Excerpts from Jim Conrad's
from the February 15, 2015 Newsletter issued from Río Lagartos, on the north-central coast of Yucatán, MÉXICO
At the edge of the sidewalk beside the seawall along Río Lagartos's broad, pleasant-to-walk, peripheral avenue called the Malecón, there was a yellow-flowering weed that was so obviously one of the several ubiquitous and cosmopolitan "prickly lettuces" of the Composite or Sunflower Flower genus Lactuca, that the first few times I passed it by I didn't even tarry to give it a good look. However, eventually curiosity kicked in. Since here on the Yucatan's northern coast we have so many endemics and otherwise curious species, might not this plain-looking little plant actually be something interesting masquerading as something humdrum? I decided to "do the botany." You can see its "habitat picture" at the right.
Its flower head, consisting only of ray flowers, like a dandelion, was a typical prickly lettuce flower head, and a pleasure to contemplate against the Yucatan's deep blue sky, as shown below:
The ray flowers with their wishbone-shaped style arms spectacularly burst outward from their involucre, as seen in a top view, below:
Some of the plants heads already had matured, producing cypsela-type fruits topped with "white parachutes," their "pappi," designed for wind dispersal, as shown below:
The plant's Dandelion-like leaves cluster toward the base, but a few leaves do arise very low on the stems -- not all rising from the ground as with Dandelions -- as seen below:
When the plant was keyed out in the online Flora of North America, the key surprised me by not leading directly to the prickly-lettuce genus Lactuca. It said that the plant was a Launea, a genus I'd never heard of. Only one species of Launea is described in the Flora of North America, LAUNAEA INTYBACEA, and that species also is listed for the Yucatan. And that's what we have, an introduced weed from Africa, now invasive worldwide in tropical and subtropical disturbed areas such as roadsides and agricultural lands, but also in coastal strand vegetation. Sometimes it's called Bitter Lettuce, like several other species.
So, this ordinary weed was worth looking at, and it wasn't a regular prickly lettuce at all. But, the question arises, "Sharing so many features with prickly lettuce species, why isn't this also a prickly lettuce -- a member of the genus Lactuca?" When the matter was looked into, it became clear that over the years taxonomists have been uncertain as to how to deal with this species. In fact, even nowadays, about half the big, prestigious web sites dealing with plants do indeed regard it as a Lactuca. In the past the species has drifted not only between Launea and Lactuca, but also it's visited the sow-thistle genus Sonchus, as well as the murky genera Brachyramphus, Cicerbita and Phoenixopus. To me it's a Lactuca despite what Flora of North America says.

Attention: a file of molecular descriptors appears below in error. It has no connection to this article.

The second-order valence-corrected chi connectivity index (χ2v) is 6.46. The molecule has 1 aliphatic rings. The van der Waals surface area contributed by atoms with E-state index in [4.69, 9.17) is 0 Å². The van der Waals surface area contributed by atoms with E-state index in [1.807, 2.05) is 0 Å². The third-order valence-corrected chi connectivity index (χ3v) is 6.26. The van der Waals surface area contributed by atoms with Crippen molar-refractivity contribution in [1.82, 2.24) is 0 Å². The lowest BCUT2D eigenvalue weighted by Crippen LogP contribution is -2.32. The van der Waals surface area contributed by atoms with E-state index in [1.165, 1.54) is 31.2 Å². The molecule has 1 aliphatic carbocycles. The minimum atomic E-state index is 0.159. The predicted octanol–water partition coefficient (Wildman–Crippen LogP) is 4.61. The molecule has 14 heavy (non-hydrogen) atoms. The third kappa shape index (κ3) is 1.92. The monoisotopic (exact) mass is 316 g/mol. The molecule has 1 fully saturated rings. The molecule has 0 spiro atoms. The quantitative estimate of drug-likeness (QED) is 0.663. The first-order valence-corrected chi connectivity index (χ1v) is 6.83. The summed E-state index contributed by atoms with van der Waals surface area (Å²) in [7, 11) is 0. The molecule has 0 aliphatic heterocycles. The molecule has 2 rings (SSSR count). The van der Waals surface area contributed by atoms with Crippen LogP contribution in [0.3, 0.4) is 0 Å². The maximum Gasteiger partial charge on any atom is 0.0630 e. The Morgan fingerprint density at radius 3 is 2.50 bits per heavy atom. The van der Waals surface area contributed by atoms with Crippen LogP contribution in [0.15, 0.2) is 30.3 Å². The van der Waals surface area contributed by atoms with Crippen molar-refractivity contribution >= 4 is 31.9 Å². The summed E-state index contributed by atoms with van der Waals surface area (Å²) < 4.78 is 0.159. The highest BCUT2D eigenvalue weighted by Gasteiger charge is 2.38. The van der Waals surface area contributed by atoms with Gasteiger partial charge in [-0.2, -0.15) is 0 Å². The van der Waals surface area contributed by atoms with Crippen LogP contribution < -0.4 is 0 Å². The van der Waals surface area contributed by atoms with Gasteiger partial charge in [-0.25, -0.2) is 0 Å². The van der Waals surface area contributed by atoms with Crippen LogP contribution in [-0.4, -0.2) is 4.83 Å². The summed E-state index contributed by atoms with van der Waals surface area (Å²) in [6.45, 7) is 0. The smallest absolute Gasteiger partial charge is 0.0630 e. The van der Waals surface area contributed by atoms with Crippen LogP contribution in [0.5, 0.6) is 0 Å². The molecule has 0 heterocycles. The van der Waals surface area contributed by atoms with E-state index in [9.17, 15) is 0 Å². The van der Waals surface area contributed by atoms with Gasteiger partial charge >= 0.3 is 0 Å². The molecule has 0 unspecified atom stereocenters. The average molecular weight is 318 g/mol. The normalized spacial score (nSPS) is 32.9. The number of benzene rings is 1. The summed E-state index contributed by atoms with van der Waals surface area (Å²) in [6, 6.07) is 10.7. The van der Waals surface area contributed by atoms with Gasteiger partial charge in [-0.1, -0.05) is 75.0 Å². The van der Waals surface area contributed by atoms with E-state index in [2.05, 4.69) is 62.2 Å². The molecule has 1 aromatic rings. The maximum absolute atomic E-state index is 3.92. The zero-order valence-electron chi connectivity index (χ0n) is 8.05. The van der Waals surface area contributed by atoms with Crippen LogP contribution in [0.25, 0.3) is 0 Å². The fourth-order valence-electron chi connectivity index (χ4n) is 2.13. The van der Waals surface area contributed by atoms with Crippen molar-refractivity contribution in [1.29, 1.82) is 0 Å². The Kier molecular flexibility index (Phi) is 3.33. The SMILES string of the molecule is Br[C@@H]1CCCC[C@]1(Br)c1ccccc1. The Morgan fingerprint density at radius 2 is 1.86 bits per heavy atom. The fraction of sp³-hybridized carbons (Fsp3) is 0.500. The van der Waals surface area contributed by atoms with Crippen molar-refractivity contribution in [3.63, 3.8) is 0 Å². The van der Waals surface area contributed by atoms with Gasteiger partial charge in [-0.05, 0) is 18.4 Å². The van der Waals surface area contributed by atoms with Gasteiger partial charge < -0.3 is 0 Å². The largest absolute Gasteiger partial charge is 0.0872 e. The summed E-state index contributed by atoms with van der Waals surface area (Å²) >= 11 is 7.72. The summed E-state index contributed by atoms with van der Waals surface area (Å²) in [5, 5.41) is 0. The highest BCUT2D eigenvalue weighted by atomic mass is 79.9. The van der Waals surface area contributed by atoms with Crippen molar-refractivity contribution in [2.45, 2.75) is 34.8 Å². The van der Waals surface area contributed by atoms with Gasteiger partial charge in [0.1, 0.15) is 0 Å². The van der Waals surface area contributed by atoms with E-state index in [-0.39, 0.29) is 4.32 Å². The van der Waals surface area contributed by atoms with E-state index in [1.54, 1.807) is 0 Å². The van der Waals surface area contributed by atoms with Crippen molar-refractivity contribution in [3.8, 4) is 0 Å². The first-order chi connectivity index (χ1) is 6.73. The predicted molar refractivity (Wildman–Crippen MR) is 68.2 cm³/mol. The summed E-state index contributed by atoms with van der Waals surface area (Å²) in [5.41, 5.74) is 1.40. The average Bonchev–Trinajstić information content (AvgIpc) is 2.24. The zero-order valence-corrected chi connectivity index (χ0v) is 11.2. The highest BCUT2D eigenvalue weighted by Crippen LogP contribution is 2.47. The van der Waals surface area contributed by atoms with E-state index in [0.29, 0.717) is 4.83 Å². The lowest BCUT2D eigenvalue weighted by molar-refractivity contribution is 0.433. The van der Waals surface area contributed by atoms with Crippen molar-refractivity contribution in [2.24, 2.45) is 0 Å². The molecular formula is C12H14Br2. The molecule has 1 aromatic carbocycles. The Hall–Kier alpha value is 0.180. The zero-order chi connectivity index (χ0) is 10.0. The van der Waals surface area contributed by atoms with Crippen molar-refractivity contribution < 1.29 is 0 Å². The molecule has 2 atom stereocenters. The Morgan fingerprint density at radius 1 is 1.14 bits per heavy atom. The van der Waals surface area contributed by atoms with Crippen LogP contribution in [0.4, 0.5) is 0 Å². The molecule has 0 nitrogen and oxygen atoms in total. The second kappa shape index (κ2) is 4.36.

Anyway, Bitter Lettuce is a perennial that keeps producing new rosettes of leaves at the plant's bottom year after year, sending up new shoots from the root for several years, probably at the beginning of each new rainy season.
Lettuce found in salads is a member of the genus Lactuca and over the years we've feasted on several prickly lettuce species, so it's not surprising that Bitter Lettuce leaves are edible, though bitter. Green Deane at his EatTheWeeds.Com website says of it, "Don't be surprised if you have to boil leaves 40 minutes or so in a lot of water to make it edible." Bitter Lettuce is also eaten by farm animals.
The name Launea intybacea struck me as a little exotic, so I looked up where it comes from. Probably the name Launea honors French botanist Jean Claude Michel Mordant de Launay, who lived from 1750-1816. He was a lawyer-turned-naturalist who as librarian at France's Museum of Natural History wrote books on gardening. The name intybacea is Latin for closely related and delicious Endive/Chicory, and that word came into Latin from the Egyptian word tybi, which means January, because that's the month when ancient Egyptians customarily ate Endive.
When you're walking along the Malecón with your mind wandering, wondering... there's just no telling where your thoughts will lead you.